Building a healthy corporate culture starts with CEOs showing empathy
I’ve talked about the 7 C’s of Culture in my blogs before. Here’s the list again, but I’d like to really focus on that last one.
- Communication – Creates the all-important element of trust and transparency. Communication shouldn’t just be top-down speeches by CEOs; you need to create opportunities for two-way dialogues between employees and supervisors. Listen. Ask. More than you talk.
- Community – Creates a tribal mentality in your organization. Another word for this is “team.” People love relationships. They want to be part of something bigger than themselves. They get that sense of belonging at work if you give it to them.
- Chronicling – Creates the storyline and points to the legacy you are building together. The company’s history (someone has to be the keeper of the flame) lights where you’ve been and where you’re headed.
- Celebration – Creates an atmosphere of fun and relaxation. Sure, work hard, but play hard too. Companies create memories at parties and events. Celebrations mark time. They recognize accomplishment.
- Ceremony – Creates a sense of ritual and tradition. Human beings take comfort in the familiar and like to follow a predictable calendar of activities. Establish them.
- Cause – Creates an additional sense of purpose (beyond your own company’s mission). People of all ages (but especially Millennials) love giving back to people, charities or movements they think are important. Can you do this together as an organization?
- Caring – Creates a feeling of being valued, respected – even, dare I say it?, loved.
The importance of Caring has become more and more evident to me as a leader these days.
I’ve been doing one-on-one talks with my employees this past month. Completely voluntary on their part. Just a brief chat over lunch or over a cup of coffee.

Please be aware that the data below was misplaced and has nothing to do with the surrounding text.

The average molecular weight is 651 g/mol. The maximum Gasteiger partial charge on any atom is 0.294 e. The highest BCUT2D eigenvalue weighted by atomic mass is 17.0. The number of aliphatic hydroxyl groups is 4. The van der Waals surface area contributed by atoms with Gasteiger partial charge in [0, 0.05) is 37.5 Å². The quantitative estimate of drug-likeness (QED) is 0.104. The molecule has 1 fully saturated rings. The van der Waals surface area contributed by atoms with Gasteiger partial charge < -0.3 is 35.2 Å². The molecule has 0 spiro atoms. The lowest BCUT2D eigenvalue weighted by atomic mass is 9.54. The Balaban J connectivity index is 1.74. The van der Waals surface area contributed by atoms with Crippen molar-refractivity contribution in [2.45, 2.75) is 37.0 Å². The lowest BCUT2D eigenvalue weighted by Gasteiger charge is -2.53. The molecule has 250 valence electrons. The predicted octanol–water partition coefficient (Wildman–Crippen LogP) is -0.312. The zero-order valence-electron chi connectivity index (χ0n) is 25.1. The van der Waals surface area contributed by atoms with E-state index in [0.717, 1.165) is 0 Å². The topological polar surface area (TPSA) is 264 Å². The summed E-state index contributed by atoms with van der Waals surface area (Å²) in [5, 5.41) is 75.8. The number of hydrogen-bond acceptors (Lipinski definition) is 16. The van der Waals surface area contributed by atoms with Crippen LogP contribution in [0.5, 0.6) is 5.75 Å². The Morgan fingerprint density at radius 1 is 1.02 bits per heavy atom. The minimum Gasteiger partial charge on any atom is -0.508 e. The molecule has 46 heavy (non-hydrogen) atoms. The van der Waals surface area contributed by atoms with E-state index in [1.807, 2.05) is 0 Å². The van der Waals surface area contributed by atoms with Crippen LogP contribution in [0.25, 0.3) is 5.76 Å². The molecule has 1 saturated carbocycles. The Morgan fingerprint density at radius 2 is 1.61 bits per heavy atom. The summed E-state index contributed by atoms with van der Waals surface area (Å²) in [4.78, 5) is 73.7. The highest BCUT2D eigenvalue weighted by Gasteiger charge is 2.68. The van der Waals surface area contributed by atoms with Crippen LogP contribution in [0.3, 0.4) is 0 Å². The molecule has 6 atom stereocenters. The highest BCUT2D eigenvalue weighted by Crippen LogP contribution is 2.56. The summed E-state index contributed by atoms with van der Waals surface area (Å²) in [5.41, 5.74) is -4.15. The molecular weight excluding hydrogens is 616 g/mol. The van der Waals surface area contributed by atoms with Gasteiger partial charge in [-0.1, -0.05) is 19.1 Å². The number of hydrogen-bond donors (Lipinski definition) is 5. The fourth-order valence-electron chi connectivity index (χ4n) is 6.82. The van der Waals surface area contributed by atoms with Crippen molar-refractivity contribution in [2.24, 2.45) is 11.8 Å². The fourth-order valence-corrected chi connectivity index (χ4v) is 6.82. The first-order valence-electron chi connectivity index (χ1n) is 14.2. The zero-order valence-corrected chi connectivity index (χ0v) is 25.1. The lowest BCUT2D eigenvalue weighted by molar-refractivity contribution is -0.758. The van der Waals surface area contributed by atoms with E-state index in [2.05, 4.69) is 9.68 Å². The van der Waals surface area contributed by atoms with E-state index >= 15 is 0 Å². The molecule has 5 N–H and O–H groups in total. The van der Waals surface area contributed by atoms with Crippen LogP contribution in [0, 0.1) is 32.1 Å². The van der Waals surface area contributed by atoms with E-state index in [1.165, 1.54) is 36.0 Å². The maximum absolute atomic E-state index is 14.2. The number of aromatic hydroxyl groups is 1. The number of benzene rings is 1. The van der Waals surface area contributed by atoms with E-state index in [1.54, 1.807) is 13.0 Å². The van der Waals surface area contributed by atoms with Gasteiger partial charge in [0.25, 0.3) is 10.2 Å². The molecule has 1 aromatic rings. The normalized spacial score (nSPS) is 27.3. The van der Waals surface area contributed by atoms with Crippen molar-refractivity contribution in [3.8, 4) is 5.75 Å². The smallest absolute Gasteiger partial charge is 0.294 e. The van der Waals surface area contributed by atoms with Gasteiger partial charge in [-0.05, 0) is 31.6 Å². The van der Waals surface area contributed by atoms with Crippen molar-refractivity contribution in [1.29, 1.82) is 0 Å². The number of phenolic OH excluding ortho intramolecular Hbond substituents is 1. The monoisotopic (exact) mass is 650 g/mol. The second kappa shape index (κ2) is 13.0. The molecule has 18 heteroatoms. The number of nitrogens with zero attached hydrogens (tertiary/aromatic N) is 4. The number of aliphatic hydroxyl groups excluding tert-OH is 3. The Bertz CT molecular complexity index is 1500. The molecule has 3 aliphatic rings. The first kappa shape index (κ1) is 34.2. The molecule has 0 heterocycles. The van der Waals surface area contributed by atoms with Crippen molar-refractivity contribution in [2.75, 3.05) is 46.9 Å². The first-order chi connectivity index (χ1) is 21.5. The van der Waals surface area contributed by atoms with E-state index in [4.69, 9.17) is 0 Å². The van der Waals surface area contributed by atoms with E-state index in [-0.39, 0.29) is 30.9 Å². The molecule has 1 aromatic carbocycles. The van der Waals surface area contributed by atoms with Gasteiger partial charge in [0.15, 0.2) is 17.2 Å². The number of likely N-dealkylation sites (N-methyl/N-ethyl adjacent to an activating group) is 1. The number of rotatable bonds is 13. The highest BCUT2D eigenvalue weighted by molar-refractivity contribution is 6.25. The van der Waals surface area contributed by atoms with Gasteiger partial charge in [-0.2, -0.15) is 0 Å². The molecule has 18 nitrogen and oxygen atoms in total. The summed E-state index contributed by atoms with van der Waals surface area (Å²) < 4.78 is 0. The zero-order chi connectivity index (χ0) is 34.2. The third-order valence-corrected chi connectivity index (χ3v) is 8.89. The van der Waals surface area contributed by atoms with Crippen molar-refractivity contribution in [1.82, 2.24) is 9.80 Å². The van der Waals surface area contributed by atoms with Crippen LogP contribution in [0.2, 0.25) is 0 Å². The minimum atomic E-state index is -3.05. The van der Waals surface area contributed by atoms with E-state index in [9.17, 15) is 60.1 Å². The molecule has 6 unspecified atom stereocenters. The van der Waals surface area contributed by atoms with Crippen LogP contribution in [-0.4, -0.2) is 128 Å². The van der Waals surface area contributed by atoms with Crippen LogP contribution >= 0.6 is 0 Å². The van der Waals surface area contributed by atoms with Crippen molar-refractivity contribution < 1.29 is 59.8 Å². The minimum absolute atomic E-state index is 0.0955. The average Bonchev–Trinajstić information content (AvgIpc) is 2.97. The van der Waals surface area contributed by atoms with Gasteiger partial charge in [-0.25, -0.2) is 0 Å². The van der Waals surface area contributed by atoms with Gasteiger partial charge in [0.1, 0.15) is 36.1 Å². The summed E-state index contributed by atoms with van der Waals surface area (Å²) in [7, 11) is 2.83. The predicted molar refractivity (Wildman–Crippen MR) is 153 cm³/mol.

The talks are incredibly informal. I simply ask, “So what’s going on these days? What’s on your plate?”
The conversations have ranged from:
- health issues to
- upcoming marriages to
- adopting children to
- sending kids off to college to
- dreams of starting a side business
- And so on.
Whatever folks wanted to talk about.
And did you notice something? None of the conversations had anything to do with work.
The chats aren’t long. Half hour, maybe. But they don’t need to be. They are a priceless use of time. For me. And, I hope, for my employees.
I’ve been asking myself lately why Caring feels so much more important than the rest? And I think I know the answer. It’s in the question itself. Caring FEELS.
We’ve all heard the phrase, “No one cares how much you know until they know how much you care,” right? Well, I think we can lose sight of this truism as CEOs and business leaders. We are so focused on the goal, on production, on metrics, on our reasoning power to solve problems … that I think, if we’re not careful, we can create a few new ones on our own.
Our employees need their bosses and supervisors to lay off on the biz talk every now and then and just “be real.” We need to learn what’s on their minds, what’s heavy on their hearts, and to not always be so obsessed with our own agendas.
Everyday, our employees walk into work with their “baggage” i.e. home life, health issues, dreams about the future, past mistakes, money troubles. The list is as diverse as our people. And everyday, they are expected to set all of that aside and concentrate on the company’s brand and vision. Really? What’s the likelihood of that really happening? As the geniuses on the NFL channel say: “Come on, man!”
Here’s where the leadership lesson comes in … and where the feeling part needs to be acknowledged. It’s that elusive leadership trait called EMPATHY. The leaders, supervisors and managers at your company simply must have it and then take time to use it. They must “walk a mile” in their employee’s footsteps if they ever expect employees to follow their own.
Personally, I need to feel what my employees are feeling to stay grounded in reality. I need to feel what they are feeling to help set good “HR” policy for my firm. I need to care for them so they’ll care for my clients. And I need to feel what they are feeling before I can ever expect them to return the favor.
That’s worth saying again: I need to feel what they are feeling before I can ever expect them to return the favor.
You know where I learned that lesson? From my employees. In the last chat I had with one of them, do you know how she started the conversation? “So what’s on your plate these days, Ward? How can I help?”
What a great question to hear. What a great feeling.
Creating a corporate culture needs to be an intentional act of leadership. If you need help with leadership communication strategies to help build your employer brand, our team is here to help.
Ward Alles is a Brand Consultant and President of Core Creative.